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Combination therapy in hypertension: An update


Meticulous control of blood pressure is required in patients with hypertension to produce the maximum reduction in clinical cardiovascular end points, especially in patients with comorbidities like diabetes mellitus where more aggressive blood pressure lowering might be beneficial. Recent clinical trials suggest that the approach of using monotherapy for the control of hypertension is not likely to be successful in most patients. Combination therapy may be theoretically favored by the fact that multiple factors contribute to hypertension, and achieving control of blood pressure with single agent acting through one particular mechanism may not be possible. Regimens can either be fixed dose combinations or drugs added sequentially one after other. Combining the drugs makes them available in a convenient dosing format, lower the dose of individual component, thus, reducing the side effects and improving compliance. Classes of antihypertensive agents which have been commonly used are angiotensin receptor blockers, thiazide diuretics, beta and alpha blockers, calcium antagonists and angiotensin-converting enzyme inhibitors. Thiazide diuretics and calcium channel blockers are effective, as well as combinations that include renin-angiotensin-aldosterone system blockers, in reducing BP. The majority of currently available fixed-dose combinations are diuretic-based. Combinations may be individualized according to the presence of comorbidities like diabetes mellitus, chronic renal failure, heart failure, thyroid disorders and for special population groups like elderly and pregnant females.


Achieving recommended goal of blood pressure (BP) {< 140/90 mmHg in all hypertensives, < 130/80 mm Hg in hypertensives with diabetes mellitus (DM) [1]} is difficult in majority of patients with hypertension [2]. Various studies have shown that tight control of BP is required to produce the maximum reduction in clinical cardiovascular end points [3, 4]. The Framingham Heart Study[5] indicated that a 2-mm Hg reduction in average diastolic blood pressure (DBP) could result in a 14% decrease in the risk of stroke and transient ischemic attacks and a 6% reduction in the risk of coronary artery disease. A meta-analysis of 9 major prospective observational studies also showed that prolonged reduction in DBP of 5, 7.5, and 10 mm Hg were associated with 34%, 46%, and 56% fewer strokes and 21%, 29%, and 37% lower incidences of coronary heart disease respectively [6]. These data suggest that more aggressive BP lowering might be beneficial. Though single drug treatment may be effective in some, more than 50% will require more than one drug for appropriate control of their BP.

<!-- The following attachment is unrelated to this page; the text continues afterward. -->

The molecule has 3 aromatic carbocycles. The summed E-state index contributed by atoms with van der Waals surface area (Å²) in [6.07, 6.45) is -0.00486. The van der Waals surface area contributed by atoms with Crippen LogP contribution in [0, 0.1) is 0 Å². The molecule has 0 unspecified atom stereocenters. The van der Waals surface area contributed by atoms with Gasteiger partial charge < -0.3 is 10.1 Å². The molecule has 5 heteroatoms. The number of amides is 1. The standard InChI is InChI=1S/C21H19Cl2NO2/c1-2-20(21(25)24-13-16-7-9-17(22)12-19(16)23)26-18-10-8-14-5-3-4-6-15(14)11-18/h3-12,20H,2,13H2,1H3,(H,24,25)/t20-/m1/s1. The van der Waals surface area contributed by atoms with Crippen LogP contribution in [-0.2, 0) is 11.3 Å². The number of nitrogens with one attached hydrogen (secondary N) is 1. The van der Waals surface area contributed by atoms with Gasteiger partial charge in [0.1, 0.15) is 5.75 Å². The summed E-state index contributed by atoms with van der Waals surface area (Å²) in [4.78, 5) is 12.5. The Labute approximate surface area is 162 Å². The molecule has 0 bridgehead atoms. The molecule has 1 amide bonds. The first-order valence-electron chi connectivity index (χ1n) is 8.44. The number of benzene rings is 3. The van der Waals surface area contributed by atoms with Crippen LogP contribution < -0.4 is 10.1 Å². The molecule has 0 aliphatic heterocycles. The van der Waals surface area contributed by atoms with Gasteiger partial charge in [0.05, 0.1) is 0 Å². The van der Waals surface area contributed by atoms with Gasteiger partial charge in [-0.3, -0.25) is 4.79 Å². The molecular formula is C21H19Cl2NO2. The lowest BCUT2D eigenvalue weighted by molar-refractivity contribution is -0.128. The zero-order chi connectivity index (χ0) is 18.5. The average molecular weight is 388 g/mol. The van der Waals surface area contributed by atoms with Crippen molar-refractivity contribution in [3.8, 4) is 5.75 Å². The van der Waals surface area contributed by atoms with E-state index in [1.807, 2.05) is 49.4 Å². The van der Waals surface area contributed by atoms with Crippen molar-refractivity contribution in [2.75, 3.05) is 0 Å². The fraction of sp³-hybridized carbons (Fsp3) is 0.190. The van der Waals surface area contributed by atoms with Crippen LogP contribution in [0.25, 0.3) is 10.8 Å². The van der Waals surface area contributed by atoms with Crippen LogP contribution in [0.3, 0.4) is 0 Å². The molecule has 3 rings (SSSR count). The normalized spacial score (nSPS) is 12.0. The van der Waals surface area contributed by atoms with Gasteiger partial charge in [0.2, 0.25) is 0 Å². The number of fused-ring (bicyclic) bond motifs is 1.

The Seventh Report of the Joint National Committee on Prevention, Detection, Evaluation, and Treatment of High Blood Pressure (JNC 7) and European Society of Hypertension (ESH) guidelines recommend that therapy with more than one antihypertensive agent be considered in patients with systolic blood pressure (SBP) more than 20 mm Hg or DBP more than 10 mm Hg above goal and among patients at high cardiovascular risk, as determined by elevated BP level and the presence of other risk factors [7, 8]. The approach of combination therapy may be theoretically favored by the fact that multiple factors contribute to the hypertension and achieving control of BP with single agent that acts through one particular mechanism may be unrealistic. Combining the second agent may lead to better control, acting by complimentary mechanism.

This review focuses the need and basis of combination therapy, different classes of combination agents available at present, rationale for their combination, comparisons of these combinations and their effect on the outcome.

Basis of combination therapy

National Harris interactive survey for hypertension, in the United States revealed that out of 90% patients taking medication only 50% to 60% were involved in some form of lifestyle change to control BP [9]. Thus majority of patients with hypertension rely on medication for the control of their BP. More recent clinical trials suggest that the approach of using monotherapy for the control of hypertension is not likely to be successful in most patients and specially in those with some comorbidities (eg. DM, heart failure). The achievement of BP goal typically require 2 or more medications in various settings [1014]. For instance, [15] in a factorial study with 1461 patients randomized to 16 treatment groups, taking telmisartan 0, 20, 40, 80 mg and amlodipine 0, 2.5, 5, 10 mg for 8 weeks, greater BP reductions were observed with combination therapy than with respective monotherapies. Highest dose combination (telmisartan 80 mg plus amlodipine 10 mg) had the greatest least square mean systolic/diastolic BP reductions (26.4/20.1 mm Hg; P < 0.05 compared with both monotherapies) with over 90% BP response rates. Peripheral edema was most common in the amlodipine 10-mg group (17.8%) but the rate had notably lowered when amlodipine was used in combination with telmisartan. Similar results were observed with other trial of olmesartan medoxomil/amlodipine combination therapy vs. respective monotherapies where more effective BP reduction and BP goals (44.5-54% vs 28.5-30%) were achieved with combination therapy than with either of monotherapies. Over 70% of patients on combination therapy achieved BP goals [16].

Another double blind, parallel group randomized study for 12 weeks comparing the combination therapy of felodipine and metoprolol (5/50mg) with either monotherapy exhibited significantly greater antihypertensive response (98%) with combination compared to monotherapy (felodipine- 79% and metoprolol- 82%). A significant greater reduction in mean systolic/diastolic BP (28/18 mmHg) with combination therapy was evinced compared to either felodipine (18/12 mm hg) or metoprolol (19/12 mm hg) [17].